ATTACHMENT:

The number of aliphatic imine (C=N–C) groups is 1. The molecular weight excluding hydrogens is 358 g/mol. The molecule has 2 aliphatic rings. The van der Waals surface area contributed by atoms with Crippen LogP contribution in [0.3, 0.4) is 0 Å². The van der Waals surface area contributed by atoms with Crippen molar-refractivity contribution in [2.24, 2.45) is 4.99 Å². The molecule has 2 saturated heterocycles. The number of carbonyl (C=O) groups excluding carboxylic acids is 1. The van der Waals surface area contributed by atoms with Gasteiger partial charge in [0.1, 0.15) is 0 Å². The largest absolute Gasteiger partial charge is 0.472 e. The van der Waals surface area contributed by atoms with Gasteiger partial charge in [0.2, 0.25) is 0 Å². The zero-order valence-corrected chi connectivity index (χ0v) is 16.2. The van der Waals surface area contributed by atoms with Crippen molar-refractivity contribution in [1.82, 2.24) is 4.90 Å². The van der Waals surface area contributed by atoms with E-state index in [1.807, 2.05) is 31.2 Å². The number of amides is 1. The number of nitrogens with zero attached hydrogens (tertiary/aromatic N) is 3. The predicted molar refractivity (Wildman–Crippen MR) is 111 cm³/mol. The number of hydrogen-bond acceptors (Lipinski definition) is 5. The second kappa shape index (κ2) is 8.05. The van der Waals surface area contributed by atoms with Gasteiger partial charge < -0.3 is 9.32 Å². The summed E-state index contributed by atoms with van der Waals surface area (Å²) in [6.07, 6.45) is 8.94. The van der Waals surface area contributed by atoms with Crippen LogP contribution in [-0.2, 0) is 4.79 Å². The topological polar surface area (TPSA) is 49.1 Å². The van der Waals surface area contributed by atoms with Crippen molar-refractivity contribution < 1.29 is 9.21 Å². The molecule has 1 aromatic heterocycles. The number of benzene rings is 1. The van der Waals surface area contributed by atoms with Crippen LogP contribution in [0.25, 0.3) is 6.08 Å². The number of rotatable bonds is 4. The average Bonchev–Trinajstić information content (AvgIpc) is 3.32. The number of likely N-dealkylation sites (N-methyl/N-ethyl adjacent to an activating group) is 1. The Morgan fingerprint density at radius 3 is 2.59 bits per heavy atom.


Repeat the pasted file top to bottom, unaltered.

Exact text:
The number of aliphatic imine (C=N–C) groups is 1. The molecular weight excluding hydrogens is 358 g/mol. The molecule has 2 aliphatic rings. The van der Waals surface area contributed by atoms with Crippen LogP contribution in [0.3, 0.4) is 0 Å². The van der Waals surface area contributed by atoms with Crippen molar-refractivity contribution in [2.24, 2.45) is 4.99 Å². The molecule has 2 saturated heterocycles. The number of carbonyl (C=O) groups excluding carboxylic acids is 1. The van der Waals surface area contributed by atoms with Gasteiger partial charge in [0.1, 0.15) is 0 Å². The largest absolute Gasteiger partial charge is 0.472 e. The van der Waals surface area contributed by atoms with Gasteiger partial charge in [0.2, 0.25) is 0 Å². The zero-order valence-corrected chi connectivity index (χ0v) is 16.2. The van der Waals surface area contributed by atoms with Crippen molar-refractivity contribution in [1.82, 2.24) is 4.90 Å². The van der Waals surface area contributed by atoms with E-state index in [1.807, 2.05) is 31.2 Å². The number of amides is 1. The number of nitrogens with zero attached hydrogens (tertiary/aromatic N) is 3. The predicted molar refractivity (Wildman–Crippen MR) is 111 cm³/mol. The number of hydrogen-bond acceptors (Lipinski definition) is 5. The second kappa shape index (κ2) is 8.05. The van der Waals surface area contributed by atoms with Gasteiger partial charge < -0.3 is 9.32 Å². The summed E-state index contributed by atoms with van der Waals surface area (Å²) in [6.07, 6.45) is 8.94. The van der Waals surface area contributed by atoms with Crippen LogP contribution in [-0.2, 0) is 4.79 Å². The topological polar surface area (TPSA) is 49.1 Å². The van der Waals surface area contributed by atoms with Crippen molar-refractivity contribution < 1.29 is 9.21 Å². The molecule has 1 aromatic heterocycles. The number of benzene rings is 1. The van der Waals surface area contributed by atoms with Crippen LogP contribution in [0.25, 0.3) is 6.08 Å². The number of rotatable bonds is 4. The average Bonchev–Trinajstić information content (AvgIpc) is 3.32. The number of likely N-dealkylation sites (N-methyl/N-ethyl adjacent to an activating group) is 1. The Morgan fingerprint density at radius 3 is 2.59 bits per heavy atom.